Connecticut Law Could Shift Appraiser Requirements


WASHINGTON, D.C. – May 29, 2014 – (RealEstateRama) — Connecticut Gov. Dannel Malloy is expected to sign into a law a bill that will change the state’s real estate appraiser and appraisal management regulations to bring them into compliance with federal requirements, Valuation Review reported May 21.

Senate Bill 205, which was introduced Feb. 19 and sent to the governor May 14, seeks to implement recommendations from the Trade Practices Real Estate Unit of the state’s Department of Consumer Protection. The new law will eliminate obsolete references to limited appraiser and appraiser licenses and make conforming changes based on those eliminations. The DCP ceased issuance and renewal of those licenses in 2006 and 2003, respectively.

DCP Commissioner William Rubenstein earlier warned that if Connecticut failed to make the referenced changes, it could jeopardize the future of DCP-licensed appraisers, Valuation Review reported.

The bill requires all 50 Connecticut schools offering real estate appraisal courses to be registered with the Real Estate Appraisal Commission before they can offer courses in appraisal prerequisites or continuing education. Registration of each course must be sought separately; registrations expire after two years but can be renewed. Courses also must be approved by the commissioner and not just the commission.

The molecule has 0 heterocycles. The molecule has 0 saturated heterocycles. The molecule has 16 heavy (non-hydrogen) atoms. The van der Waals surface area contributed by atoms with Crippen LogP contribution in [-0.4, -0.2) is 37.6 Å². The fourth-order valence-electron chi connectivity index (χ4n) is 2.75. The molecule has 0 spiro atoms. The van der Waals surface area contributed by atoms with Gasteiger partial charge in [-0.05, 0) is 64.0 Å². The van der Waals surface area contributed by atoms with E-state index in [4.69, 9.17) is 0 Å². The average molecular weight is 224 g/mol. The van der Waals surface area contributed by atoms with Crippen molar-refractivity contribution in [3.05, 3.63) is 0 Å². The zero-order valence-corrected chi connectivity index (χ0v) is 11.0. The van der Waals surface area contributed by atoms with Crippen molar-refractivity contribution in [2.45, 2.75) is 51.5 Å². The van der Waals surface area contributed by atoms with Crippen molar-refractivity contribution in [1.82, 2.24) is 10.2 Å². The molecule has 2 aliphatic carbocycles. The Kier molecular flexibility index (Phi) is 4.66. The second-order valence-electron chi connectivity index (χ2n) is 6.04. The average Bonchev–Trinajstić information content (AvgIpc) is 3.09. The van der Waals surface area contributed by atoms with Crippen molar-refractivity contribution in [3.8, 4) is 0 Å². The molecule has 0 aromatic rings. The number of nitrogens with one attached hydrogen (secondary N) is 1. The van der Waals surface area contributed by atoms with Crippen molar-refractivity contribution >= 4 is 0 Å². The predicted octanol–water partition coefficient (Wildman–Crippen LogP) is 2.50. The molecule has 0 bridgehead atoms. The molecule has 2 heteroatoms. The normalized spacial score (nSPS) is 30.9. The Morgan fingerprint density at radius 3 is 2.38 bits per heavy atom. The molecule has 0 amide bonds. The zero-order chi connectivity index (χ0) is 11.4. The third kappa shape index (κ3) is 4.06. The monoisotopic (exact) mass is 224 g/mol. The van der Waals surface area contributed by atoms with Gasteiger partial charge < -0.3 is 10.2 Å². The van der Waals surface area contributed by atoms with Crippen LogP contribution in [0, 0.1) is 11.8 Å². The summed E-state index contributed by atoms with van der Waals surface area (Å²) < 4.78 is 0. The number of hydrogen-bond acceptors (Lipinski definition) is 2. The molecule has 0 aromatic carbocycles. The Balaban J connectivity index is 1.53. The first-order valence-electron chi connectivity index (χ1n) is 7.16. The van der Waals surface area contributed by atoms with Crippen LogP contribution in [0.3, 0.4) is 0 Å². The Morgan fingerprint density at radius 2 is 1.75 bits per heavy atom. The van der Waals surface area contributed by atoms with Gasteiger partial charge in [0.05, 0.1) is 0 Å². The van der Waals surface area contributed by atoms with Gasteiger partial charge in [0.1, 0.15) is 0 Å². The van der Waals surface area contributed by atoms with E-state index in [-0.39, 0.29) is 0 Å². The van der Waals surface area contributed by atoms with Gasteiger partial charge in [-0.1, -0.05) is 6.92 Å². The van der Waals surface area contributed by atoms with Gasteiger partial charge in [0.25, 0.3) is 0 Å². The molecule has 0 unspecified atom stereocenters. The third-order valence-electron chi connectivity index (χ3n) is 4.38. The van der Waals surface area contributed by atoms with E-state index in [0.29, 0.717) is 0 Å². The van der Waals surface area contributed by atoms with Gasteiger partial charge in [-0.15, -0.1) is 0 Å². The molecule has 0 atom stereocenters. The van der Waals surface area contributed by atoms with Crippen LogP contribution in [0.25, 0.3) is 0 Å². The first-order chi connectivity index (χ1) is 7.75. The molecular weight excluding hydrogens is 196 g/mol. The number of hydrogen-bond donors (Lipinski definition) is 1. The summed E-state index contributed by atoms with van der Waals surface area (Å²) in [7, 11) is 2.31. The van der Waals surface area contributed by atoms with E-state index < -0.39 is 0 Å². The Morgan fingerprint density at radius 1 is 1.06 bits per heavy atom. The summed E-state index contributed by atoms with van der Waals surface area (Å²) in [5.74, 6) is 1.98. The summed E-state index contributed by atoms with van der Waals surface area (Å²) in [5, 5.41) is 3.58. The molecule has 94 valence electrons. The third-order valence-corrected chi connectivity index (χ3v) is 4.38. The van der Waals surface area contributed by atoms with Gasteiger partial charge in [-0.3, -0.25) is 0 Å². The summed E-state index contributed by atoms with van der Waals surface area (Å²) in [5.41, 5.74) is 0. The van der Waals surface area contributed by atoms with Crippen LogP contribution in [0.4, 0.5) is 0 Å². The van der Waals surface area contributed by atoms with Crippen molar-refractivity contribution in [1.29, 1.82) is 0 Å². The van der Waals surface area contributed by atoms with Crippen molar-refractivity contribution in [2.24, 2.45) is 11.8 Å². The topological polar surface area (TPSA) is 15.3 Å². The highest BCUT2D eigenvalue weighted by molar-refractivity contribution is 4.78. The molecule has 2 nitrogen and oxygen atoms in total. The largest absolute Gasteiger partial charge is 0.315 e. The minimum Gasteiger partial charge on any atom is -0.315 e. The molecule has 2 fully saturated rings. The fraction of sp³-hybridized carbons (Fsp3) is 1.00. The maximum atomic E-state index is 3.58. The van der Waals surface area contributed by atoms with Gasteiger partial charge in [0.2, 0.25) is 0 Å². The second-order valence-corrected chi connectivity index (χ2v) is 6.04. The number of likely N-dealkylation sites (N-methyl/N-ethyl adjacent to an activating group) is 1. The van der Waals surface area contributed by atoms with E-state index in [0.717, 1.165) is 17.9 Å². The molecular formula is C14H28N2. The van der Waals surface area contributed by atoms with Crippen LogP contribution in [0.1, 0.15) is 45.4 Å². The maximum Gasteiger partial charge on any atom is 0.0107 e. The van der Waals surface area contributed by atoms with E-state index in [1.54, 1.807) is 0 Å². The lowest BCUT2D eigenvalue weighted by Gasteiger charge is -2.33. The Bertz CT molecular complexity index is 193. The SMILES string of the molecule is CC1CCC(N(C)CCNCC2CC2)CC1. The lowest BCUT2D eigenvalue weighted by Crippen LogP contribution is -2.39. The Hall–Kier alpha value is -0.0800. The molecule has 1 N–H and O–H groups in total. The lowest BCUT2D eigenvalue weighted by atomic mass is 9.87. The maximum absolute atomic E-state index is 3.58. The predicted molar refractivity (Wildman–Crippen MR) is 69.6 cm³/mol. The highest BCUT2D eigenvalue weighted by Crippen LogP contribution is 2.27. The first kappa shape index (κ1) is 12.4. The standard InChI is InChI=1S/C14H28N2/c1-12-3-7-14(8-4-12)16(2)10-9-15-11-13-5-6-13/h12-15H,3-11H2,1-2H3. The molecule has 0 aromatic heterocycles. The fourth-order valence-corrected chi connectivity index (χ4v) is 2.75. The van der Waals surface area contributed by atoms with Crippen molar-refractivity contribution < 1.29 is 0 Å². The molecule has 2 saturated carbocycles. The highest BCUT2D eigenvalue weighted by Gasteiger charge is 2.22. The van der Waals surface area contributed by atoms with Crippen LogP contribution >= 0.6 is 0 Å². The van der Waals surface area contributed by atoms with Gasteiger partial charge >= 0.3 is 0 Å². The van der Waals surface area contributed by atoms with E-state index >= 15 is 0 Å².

The bill also defines the license issued to provisional appraisers working under direct supervision of certified appraisers and notes that the annual registry fee certified appraisers must pay to the commission be set by the Federal Financial Institutions Examination Council’s appraisal subcommittees, not the commission, as currently constructed.

Applicants for appraiser licensure will be required to take tests within one year of paying the application fees and are limited in how often they can take a test within one year.

Valuation Review reported that the new law should give Connecticut a revenue gain of $25,000 in fiscal year 2015 and $10,000 in fiscal year 2016. If approved by the governor, the bill will go into effect July 1.

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